Feedforward | A Powerful Part of our Discovery Phase
Feedforward is an exceptionally effective way of getting useful suggestions for the future and is invaluable in the discovery and planning stages of any coaching programme.
It’s a major part of Marshall Goldsmith’s coaching process. Marshall used to charge $250k for a programme for very top CEOs. (You can see an outline of our own Stakeholder Centred Programme for CEO/C Suite executives by following the link).
There are two important and complementary reasons for asking for feedforward:
- Information gathering
- Building and strengthening relationships.
A key part in asking for feedforward is thanking the person for their time and ideas. We’re in an information gathering mode, not a judgemental mode. Evaluating ideas comes later (ideally with your coach.)
Feedforward is purely about suggestions for the future, whereas feedback is about the past. Feedforward cannot be negative as it is only suggestions of how to improve in the future.
It’s suggested that when you start asking for feedforward you choose people who are interested in your success. Later, when you’re more experienced in the approach, you can use the approach with perceived blockers and individuals who appear not to want you to succeed. It may be the first step in building a much stronger and more useful relationship.
- Decide on what you want to improve. The choice is endless. In our NLP programmes most clients want to take their coaching skills to the next level (or their leadership skills, or sales skills).
- Choose 5-10 of your key stakeholders. Ideally the stakeholders need to have experience of you in the context of that goal.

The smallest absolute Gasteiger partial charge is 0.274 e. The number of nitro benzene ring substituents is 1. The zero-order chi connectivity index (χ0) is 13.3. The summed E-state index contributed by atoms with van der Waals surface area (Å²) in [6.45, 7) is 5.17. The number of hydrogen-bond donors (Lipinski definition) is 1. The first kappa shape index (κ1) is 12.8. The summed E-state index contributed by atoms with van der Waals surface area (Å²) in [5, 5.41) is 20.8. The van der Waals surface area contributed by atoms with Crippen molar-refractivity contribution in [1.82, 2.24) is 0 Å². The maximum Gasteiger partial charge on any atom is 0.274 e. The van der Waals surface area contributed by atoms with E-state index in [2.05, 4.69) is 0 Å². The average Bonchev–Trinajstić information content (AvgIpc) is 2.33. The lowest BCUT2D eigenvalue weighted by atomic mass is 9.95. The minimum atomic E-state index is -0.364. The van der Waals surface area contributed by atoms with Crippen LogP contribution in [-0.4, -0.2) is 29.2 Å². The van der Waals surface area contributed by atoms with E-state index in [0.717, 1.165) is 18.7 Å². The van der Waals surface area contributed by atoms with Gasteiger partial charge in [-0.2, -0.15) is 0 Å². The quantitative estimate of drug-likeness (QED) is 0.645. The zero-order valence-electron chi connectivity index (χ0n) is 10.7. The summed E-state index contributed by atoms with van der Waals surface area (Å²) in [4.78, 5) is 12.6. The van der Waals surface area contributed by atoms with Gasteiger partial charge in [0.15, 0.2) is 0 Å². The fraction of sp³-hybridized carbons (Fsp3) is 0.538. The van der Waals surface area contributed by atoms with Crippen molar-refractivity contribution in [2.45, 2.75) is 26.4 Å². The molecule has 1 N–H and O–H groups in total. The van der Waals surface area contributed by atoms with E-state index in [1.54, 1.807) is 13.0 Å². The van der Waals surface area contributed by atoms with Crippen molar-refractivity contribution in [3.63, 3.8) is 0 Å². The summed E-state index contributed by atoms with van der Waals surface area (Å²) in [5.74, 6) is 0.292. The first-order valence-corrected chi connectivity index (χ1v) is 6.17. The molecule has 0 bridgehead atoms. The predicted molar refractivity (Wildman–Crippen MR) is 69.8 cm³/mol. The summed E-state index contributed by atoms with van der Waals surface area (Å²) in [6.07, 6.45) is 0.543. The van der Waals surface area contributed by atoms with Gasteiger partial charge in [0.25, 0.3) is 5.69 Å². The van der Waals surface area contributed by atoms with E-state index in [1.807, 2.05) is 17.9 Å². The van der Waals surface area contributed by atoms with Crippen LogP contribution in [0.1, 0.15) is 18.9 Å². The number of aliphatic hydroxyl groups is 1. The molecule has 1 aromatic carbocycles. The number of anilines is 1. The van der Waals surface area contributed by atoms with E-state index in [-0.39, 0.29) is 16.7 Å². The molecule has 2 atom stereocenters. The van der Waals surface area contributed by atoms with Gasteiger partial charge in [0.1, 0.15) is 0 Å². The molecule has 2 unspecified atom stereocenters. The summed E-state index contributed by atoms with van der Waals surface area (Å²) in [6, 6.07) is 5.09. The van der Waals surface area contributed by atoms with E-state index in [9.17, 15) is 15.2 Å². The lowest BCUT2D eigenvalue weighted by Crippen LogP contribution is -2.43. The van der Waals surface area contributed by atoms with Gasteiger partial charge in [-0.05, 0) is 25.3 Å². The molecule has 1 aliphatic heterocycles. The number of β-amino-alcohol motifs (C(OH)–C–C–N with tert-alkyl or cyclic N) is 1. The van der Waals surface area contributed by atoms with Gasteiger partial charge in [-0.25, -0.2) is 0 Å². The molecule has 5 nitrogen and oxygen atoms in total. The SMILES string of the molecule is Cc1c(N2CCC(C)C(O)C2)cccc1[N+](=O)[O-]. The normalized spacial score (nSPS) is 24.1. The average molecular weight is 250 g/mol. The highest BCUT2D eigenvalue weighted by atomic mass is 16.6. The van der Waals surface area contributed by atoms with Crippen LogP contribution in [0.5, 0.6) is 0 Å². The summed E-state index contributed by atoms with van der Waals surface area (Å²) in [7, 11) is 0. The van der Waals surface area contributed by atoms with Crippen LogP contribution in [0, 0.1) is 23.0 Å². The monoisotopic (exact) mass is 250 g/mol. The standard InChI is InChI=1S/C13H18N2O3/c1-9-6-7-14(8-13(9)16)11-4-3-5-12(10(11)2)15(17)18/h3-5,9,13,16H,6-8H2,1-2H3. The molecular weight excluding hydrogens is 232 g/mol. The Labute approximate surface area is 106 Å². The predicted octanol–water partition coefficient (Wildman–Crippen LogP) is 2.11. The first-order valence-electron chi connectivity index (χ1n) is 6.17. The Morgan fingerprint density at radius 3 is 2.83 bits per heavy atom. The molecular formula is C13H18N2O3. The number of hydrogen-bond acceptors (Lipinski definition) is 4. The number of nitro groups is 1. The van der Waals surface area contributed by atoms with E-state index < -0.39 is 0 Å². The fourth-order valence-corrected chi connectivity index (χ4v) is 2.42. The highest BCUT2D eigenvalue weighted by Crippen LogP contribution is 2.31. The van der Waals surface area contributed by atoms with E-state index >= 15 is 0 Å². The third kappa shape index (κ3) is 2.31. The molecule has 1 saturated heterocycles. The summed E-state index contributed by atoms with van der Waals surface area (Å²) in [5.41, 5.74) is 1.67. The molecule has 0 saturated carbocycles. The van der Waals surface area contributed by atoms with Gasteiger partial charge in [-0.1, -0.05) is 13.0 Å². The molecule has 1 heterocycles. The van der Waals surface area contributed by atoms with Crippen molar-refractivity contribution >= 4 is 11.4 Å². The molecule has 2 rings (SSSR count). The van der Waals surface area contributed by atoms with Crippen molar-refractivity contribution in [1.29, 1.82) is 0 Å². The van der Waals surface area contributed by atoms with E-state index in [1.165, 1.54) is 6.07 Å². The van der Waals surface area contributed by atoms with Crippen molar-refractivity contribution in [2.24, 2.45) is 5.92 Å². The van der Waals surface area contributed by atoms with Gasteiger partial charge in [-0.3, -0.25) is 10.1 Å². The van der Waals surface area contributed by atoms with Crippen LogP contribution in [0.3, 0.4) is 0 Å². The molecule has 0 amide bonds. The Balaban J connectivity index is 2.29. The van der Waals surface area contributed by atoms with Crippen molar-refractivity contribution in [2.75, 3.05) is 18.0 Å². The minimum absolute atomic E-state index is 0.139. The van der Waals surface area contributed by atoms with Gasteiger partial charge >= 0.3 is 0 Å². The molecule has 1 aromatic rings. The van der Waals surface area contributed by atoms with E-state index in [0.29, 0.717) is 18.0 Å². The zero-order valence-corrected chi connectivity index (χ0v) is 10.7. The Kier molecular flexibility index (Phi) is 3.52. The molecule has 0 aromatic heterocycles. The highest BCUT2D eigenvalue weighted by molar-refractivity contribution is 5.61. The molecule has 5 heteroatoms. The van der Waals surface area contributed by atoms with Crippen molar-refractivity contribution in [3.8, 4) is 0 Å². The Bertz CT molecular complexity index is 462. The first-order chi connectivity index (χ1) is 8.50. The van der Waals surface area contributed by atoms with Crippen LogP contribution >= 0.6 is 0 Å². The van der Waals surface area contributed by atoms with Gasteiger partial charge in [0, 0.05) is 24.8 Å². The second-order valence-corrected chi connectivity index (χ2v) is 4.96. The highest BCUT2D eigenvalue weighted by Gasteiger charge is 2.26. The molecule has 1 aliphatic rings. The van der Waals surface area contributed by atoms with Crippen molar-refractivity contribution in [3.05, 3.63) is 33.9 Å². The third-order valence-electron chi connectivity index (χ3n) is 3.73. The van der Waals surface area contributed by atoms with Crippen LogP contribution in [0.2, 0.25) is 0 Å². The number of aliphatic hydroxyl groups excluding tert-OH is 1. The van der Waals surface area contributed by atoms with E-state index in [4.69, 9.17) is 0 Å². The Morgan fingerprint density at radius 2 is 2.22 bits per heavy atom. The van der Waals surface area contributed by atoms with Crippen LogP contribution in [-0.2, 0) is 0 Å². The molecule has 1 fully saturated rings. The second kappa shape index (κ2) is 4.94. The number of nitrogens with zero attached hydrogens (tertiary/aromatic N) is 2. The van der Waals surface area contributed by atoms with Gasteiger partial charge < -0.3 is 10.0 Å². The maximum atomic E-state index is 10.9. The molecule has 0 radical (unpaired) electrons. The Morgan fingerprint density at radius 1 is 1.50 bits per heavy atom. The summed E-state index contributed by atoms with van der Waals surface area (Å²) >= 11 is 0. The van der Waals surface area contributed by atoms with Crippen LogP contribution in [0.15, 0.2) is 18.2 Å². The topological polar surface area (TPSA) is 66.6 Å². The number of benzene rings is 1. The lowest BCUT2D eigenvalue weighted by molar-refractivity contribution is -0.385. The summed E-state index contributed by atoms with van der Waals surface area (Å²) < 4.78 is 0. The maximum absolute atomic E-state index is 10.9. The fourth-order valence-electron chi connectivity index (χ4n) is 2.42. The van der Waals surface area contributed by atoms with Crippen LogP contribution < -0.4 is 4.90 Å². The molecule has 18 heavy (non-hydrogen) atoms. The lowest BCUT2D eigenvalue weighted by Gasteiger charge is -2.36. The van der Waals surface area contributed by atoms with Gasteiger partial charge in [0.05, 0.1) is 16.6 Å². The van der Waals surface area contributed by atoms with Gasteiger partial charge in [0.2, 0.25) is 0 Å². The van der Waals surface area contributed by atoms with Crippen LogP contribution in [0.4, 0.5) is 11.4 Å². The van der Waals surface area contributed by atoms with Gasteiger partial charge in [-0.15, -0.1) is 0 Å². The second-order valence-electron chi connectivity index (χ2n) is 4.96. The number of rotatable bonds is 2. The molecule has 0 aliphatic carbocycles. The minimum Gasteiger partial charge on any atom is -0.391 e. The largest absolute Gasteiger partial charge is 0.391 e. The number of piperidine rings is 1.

- Ask each stakeholder for 10-15 minutes of their time to help you develop your approach to a development programme you’re investing in. Face to face and Skype/Zoom/Google Meet all work well. The phone is less effective as we want to see the eyes of the person we’re asking. We want them to tell us the truth – not be nice to us or fob us off!
- Ask each stakeholder to be totally straight with you. For example say “I’m investing in a development programme to take my coaching to the next level, and offer my clients the highest possible value. I respect your judgement and would like your input. For this exercise please be totally straight and honest with me.” Check that they are OK with this, and reassure them that it will only take 10 minutes.
- Then ask: “If you were me and taking the programme, what would be the top two elements you would focus on to become a really great coach that adds real value?” Then shut up and listen.
- Thank them and write whatever they say down (using their words – not your interpretation of their words.) Your thanks is for them taking the time to think and answer honestly – not for the usefulness of their reply. Only evaluate their suggestions later with your coach.
- Ask if you can come back to them if you have any further questions.
- Check in with your coach, going through each suggestion and commit to what action you’re going to take. Please note that less is often more. The coach is there to ensure you evaluate each suggestion fairly, not to suggest what you might do.
- We recommend you drop a note to each stakeholder thanking them and outlining what you are going to do, even if you’re not actioning their specific suggestion this time.
Be aware of the key steps in the Marshall Goldsmith stakeholder process: Ask, listen, thank, think, respond, change, follow up.
Leadership Self Assessment
We’re also offering a Marshall Goldsmith leadership self assessment as part of our planning and discovery phase.Sign up for occasional email updates Book a 45 minute Skype session in Michael’s online diary
Full NLP Techniques List
NLP Plan Section Index
1: Why plan?
2: Self sabotage
3: Plans A, B & Z
4: Success Quiz
5: Time, energy and focus
6: End goals, milestones and focus
8: Planning and review questions
9: Daily questions